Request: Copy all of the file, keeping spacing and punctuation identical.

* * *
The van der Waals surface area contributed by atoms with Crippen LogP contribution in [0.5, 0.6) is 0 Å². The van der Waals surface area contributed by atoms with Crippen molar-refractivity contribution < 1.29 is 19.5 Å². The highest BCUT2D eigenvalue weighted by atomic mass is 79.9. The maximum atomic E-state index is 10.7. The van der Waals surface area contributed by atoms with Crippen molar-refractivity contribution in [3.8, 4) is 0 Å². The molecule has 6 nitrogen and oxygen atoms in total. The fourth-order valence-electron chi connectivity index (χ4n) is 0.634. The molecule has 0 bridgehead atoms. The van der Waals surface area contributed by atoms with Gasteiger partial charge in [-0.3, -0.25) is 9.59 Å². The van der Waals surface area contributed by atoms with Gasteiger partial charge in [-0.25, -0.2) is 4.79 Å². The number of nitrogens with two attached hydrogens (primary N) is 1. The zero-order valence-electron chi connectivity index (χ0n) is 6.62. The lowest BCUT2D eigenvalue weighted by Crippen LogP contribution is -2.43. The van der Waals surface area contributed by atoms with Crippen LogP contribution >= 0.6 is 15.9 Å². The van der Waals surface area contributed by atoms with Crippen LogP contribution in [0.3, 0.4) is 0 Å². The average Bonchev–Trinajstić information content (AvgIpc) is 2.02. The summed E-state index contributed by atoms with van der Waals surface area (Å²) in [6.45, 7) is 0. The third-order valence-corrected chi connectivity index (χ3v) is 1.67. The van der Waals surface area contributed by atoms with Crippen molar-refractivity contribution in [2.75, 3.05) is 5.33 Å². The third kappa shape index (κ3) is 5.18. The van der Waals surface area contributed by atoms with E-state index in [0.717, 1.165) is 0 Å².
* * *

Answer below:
The van der Waals surface area contributed by atoms with Crippen LogP contribution in [0.5, 0.6) is 0 Å². The van der Waals surface area contributed by atoms with Crippen molar-refractivity contribution < 1.29 is 19.5 Å². The highest BCUT2D eigenvalue weighted by atomic mass is 79.9. The maximum atomic E-state index is 10.7. The van der Waals surface area contributed by atoms with Crippen molar-refractivity contribution in [3.8, 4) is 0 Å². The molecule has 6 nitrogen and oxygen atoms in total. The fourth-order valence-electron chi connectivity index (χ4n) is 0.634. The molecule has 0 bridgehead atoms. The van der Waals surface area contributed by atoms with Gasteiger partial charge in [-0.3, -0.25) is 9.59 Å². The van der Waals surface area contributed by atoms with Gasteiger partial charge in [-0.25, -0.2) is 4.79 Å². The number of nitrogens with two attached hydrogens (primary N) is 1. The zero-order valence-electron chi connectivity index (χ0n) is 6.62. The lowest BCUT2D eigenvalue weighted by Crippen LogP contribution is -2.43. The van der Waals surface area contributed by atoms with Crippen LogP contribution >= 0.6 is 15.9 Å². The van der Waals surface area contributed by atoms with Crippen LogP contribution in [0.3, 0.4) is 0 Å². The average Bonchev–Trinajstić information content (AvgIpc) is 2.02. The summed E-state index contributed by atoms with van der Waals surface area (Å²) in [6.45, 7) is 0. The third-order valence-corrected chi connectivity index (χ3v) is 1.67. The van der Waals surface area contributed by atoms with Crippen molar-refractivity contribution in [2.75, 3.05) is 5.33 Å². The third kappa shape index (κ3) is 5.18. The van der Waals surface area contributed by atoms with E-state index in [0.717, 1.165) is 0 Å².